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On grief and reason : essays

Author: Joseph Brodsky; Poets Laureate Collection (Library of Congress)
Publisher: New York : Farrar, Straus and Giroux, 1995.
Edition/Format:   Book : English : 1st edView all editions and formats
Database:WorldCat
Summary:
On Grief and Reason is the second volume of Joseph Brodsky's essays, and the first to be published since he was awarded the Nobel Prize in Literature in 1987. In addition to his Nobel lecture, the volume includes essays on the condition of exile, the nature of history, the art of reading, and the idea of the poet as an inveterate Don Giovanni, as well as a homage to Marcus Aurelius and an appraisal of the case of  Read more...
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Document Type: Book
All Authors / Contributors: Joseph Brodsky; Poets Laureate Collection (Library of Congress)
ISBN: 0374234159 ; 9780374234157
OCLC Number: 30154601
Description: 484 p. ; 22 cm.
Contents: Spoils of war --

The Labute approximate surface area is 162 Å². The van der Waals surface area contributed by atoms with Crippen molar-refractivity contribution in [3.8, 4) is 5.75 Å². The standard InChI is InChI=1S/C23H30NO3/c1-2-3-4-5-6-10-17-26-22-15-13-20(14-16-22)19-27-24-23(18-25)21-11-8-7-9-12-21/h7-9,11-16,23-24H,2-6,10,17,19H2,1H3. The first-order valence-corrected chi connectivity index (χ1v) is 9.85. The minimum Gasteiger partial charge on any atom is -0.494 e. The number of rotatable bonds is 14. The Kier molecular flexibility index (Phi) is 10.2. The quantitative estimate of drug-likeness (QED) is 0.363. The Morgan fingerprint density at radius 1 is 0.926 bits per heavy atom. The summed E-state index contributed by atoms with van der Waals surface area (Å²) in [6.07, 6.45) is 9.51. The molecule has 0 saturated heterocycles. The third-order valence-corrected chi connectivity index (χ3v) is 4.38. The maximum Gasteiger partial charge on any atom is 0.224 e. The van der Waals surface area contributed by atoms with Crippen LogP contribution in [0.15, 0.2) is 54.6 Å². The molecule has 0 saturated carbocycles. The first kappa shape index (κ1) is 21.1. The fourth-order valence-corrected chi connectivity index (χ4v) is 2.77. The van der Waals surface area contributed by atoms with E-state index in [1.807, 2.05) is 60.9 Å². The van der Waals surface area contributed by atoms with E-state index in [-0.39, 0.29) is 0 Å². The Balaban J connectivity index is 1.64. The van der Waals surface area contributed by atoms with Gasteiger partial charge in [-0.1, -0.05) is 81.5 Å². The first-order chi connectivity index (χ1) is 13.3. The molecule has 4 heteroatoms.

The condition we call exile --
A place as good as any --
Uncommon visage --
Acceptance speech --
After a journey --
Altra ego --
How to read a book --
In praise of boredom --
Profile of Clio --
Speech at the stadium --
Collector's item --
An immodest proposal --
Letter to a President --
On grief and reason --
Homage to Marcus Aurelius --
A cat's meow --
Wooing the inanimate --
Ninety years later --
Letter to Horace --
In memory of Stephen Spender.
Responsibility: Joseph Brodsky.

Abstract:

On Grief and Reason is the second volume of Joseph Brodsky's essays, and the first to be published since he was awarded the Nobel Prize in Literature in 1987. In addition to his Nobel lecture, the volume includes essays on the condition of exile, the nature of history, the art of reading, and the idea of the poet as an inveterate Don Giovanni, as well as a homage to Marcus Aurelius and an appraisal of the case of the double agent Kim Philby (the last two were selected for inclusion in the annual Best American Essays volume). The title essay is a consideration of the poetry of Robert Frost, and the book also includes a fond appreciation of Thomas Hardy, a "Letter to Horace", a close reading of Rilke's poem "Orpheus. Eurydice. Hermes", and a memoir of Stephen Spender. Among the other essays are Mr. Brodsky's open letter to Czech President Vaclav Havel and his "immodest proposal" for the future of poetry, an address he delivered while serving as U.S. Poet Laureate. In his Nobel lecture, Mr. Brodsky declared that "verse really does, in Akhmatova's words, grow from rubbish; the roots of prose are no more honorable" - but his own prose's flowering in these essays gives us thought and language at their noblest.

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